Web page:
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How Much Content is Enough Content?

A few variables should be taken into consideration when trying to strike the perfect content balance for each funnel. Here's how to go about it.

A friend of mine stunned me yesterday when he shared he has 24 pairs of shoes. I gasped. He didn’t seem moved, and stated he has the money to buy them and enjoys searching for the perfect pair. When questioned a bit more deeply, he admitted that he only wears a few pairs regularly, and most very rarely. Which got me to thinking… some of us don’t have the funds, the space, or the time to shop for this many shoes. But even if we did, do we really need them? The dilemma around the contents of my friend’s shoeboxes is actually a bigger question that marketers face every day: How much content is enough content, and how much is too much?

On the one hand, it is impossible to create endless new content for each funnel. On the other, the promotions and types of promotions and bonuses are limited, so marketers must reinvent themselves within their existing options. What if marketers had a better idea of how much content they need to create in order to save the balance between keeping it fresh for their customers and not stretching their resources too thin?

To answer this, you first need to ask yourself three questions:

  • How long is the funnel? Some funnels are short, even delimited (i.e., onboarding). Some are longer and can also be more fluid (such as conversion or reactivation funnels, where the marketer doesn’t know precisely when a customer will move on).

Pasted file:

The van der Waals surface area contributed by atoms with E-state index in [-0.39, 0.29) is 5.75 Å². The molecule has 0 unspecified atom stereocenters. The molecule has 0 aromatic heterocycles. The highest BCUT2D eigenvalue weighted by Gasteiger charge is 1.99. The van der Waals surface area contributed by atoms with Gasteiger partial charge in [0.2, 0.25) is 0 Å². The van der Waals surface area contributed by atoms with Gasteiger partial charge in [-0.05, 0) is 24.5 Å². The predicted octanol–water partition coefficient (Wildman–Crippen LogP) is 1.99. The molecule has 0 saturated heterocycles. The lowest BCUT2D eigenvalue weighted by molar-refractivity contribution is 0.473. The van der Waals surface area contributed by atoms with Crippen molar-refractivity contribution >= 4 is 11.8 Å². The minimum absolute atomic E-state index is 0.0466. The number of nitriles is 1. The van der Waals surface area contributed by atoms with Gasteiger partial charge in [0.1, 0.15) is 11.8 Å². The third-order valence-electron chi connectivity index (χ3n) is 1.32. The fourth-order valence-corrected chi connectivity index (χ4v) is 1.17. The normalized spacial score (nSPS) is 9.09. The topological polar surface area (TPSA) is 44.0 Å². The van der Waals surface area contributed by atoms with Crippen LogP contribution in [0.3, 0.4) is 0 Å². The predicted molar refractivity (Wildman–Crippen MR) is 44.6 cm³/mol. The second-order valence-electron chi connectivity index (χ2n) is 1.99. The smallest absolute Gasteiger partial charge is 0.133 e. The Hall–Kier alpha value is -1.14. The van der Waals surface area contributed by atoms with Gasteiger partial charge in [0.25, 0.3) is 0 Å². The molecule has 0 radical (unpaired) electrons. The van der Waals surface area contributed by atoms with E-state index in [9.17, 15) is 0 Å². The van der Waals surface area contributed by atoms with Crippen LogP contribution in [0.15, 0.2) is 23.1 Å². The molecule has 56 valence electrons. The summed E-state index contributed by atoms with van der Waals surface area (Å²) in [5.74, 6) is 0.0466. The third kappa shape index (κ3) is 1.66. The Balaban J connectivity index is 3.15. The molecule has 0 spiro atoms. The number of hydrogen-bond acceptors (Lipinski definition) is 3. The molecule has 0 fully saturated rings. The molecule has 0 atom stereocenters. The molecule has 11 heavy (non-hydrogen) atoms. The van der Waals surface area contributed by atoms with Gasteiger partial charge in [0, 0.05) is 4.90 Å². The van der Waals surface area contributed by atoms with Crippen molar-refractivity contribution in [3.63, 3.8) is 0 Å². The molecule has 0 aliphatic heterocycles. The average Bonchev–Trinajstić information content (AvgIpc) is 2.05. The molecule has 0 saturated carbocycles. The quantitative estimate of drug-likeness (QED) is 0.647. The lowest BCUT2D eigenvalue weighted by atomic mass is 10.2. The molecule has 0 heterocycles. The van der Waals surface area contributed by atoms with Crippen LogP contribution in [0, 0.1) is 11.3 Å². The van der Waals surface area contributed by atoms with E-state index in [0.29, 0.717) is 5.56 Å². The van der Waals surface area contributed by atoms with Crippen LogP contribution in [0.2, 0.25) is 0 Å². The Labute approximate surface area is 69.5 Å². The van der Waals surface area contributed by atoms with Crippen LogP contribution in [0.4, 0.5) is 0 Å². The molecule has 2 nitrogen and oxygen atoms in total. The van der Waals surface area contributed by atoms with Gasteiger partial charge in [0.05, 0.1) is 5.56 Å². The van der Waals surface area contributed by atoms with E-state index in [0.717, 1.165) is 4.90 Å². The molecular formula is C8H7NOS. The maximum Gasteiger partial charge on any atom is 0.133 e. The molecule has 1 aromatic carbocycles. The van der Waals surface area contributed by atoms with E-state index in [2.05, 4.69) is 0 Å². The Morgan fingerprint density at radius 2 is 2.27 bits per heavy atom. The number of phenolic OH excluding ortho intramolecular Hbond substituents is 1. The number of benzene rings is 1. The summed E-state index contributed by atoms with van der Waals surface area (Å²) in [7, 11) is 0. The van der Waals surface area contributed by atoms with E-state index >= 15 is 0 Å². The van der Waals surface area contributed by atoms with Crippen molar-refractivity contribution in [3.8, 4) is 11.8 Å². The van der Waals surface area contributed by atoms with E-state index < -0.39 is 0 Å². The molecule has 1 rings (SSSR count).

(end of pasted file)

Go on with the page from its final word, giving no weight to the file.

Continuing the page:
• How much content can you offer? It’s a question of your internal resources on the one hand, and of promotion options on the other – as some industries have more types of offers than others. In the real-money gaming industry, for example, you can see “match up for deposits”, “free bets” or “spins,” a “top-up” for wins, a “cashback” for losses, and more. While in retail, the types of promotions are more limited to basically variations of “X percentage discounts,” “Y dollars off,” and “Buy One/Three, Get One/Four,” etc.
  • What is the ideal frequency? As we all know, sending out too many campaigns may push customers away. This question is slightly off topic, and we answered it here.

In this blog, we will focus on the first two questions, the different cases they present, and suggest ways of dealing with challenging situations that may come up. To identify those, we’ll start by looking at the combination of (a) the ability to create content and (b) the funnel length, that creates the following cases as seen in the matrix below:

Short funnel length+Plentiful content options:

Starting with the simplest situation, we gave this one the “V” sign to say that when you recognize this situation, don’t waste your time analyzing if you have enough content or not, and just focus on the frequency question.

Long funnel length+Plentiful content resources
Or – Short funnel length+Limited content resources:

In these cases, where we can create enough content, the idea is to make sure we don’t overuse our resources and options in a wasteful way that diminishes our return and may  become too repetitive.

My suggestion to go about it is to analyze the time period in which most of the customers remain in a specific funnel.